Adjustment spurs Shark's decisive turnaround

Adjustment spurs Shark's decisive turnaround

DETROIT -- Jeff Samardzija does not consider himself a big studier of video in between starts. His focus falls upon being an "in-game guy" and adjusting pitches as the innings progress.

"But there are some times where you need to get out there and maybe watch an old game when you did really well or watch the past game and what happened," said Samardzija after throwing a one-hitter during a 2-0 White Sox victory over the Tigers in Game 1 of Monday's split doubleheader at Comerica Park.

"For me, that was the case," Samardzija continued. "I needed to go back to my last couple of starts and see why good pitches were getting tattooed. It's not a fun feeling, so you definitely want to fix it as fast as possible."

With the assistance of video coordinator Bryan Johnson, Samardzija found that his fastball was being tipped halfway through his delivery. That adjustment helped produce one of the best-pitched White Sox games of the 2015 season.

Samardzija's only baserunner allowed came when Victor Martinez looped a single into left-center leading off the fifth. There were basically three other hard-hit baseballs on the sunny afternoon, including a long flyout to right from Tyler Collins three pitches after Martinez's single.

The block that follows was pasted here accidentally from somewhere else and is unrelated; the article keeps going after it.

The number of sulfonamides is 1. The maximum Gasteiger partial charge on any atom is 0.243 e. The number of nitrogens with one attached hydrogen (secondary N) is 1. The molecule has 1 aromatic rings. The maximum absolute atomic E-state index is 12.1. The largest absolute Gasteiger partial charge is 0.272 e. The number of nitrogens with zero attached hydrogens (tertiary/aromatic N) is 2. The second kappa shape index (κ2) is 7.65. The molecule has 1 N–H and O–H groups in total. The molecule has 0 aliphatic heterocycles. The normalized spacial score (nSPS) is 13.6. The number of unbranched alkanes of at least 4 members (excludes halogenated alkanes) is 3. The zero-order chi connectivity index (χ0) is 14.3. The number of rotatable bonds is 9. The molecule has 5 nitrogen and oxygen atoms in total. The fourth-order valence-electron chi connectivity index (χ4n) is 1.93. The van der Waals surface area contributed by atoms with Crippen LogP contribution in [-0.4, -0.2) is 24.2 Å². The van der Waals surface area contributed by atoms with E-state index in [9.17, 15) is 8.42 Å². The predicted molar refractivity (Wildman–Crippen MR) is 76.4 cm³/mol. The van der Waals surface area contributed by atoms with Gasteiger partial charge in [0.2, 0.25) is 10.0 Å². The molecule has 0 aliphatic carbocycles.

Samardzija's pitch count never went above 16 during an individual inning, with just six pitches needed in the third, eight in the eighth and ninth, and five in the seventh, when Samardzija breezed through Ian Kinsler, J.D. Martinez and Victor Martinez. Samardzija never went to a three-ball count, and he went to just nine two-ball counts.

The 28 batters faced over 88 total pitches turned into Samardzija's seventh career complete game and second this season, and his first career win at Comerica Park.

"We got one hit," Tigers catcher Bryan Holaday said. "So he was pretty good today."

"I wouldn't say they were overmatched. He was just overmatching. He was good today," said Tigers manager Brad Ausmus of Samardzija. "On any given day, he can be a No. 1-caliber starting pitcher."

This turnaround becomes especially important for Samardzija, who is basically two starts away from becoming a free agent. Since Aug. 2, covering nine starts, the right-hander had a 1-8 record and had allowed 51 earned runs in 49 2/3 innings. Oakland scored 10 runs in three-plus innings during Samardzija's last trip to the mound, with position players Leury Garcia and Alexei Ramirez both having to pitch in a 17-6 loss.

Throwing 28 of his 36 sliders for strikes, per Brooks Baseball, helped the right-hander's effort Monday afternoon. It also was the somewhat rare trip to the video room, per Samardzija, that helped him find what had proved to be a fatal mound flaw.

"When you find that, it gives you a little extra confidence that, 'Hey, we can go out and make our pitches and have a good day.' That felt real good," said Samardzija, who has thrown 207 innings this season. "It was pretty obvious on a few things I was doing, especially for my fastball and when it was coming. Hopefully we can continue to get better and keep watching film and make sure there's no other things in there. And if there is, we can clean them up."

Scott Merkin is a reporter for MLB.com. Read his blog, Merk's Works, follow him on Twitter @scottmerkin and listen to his podcast. This story was not subject to the approval of Major League Baseball or its clubs.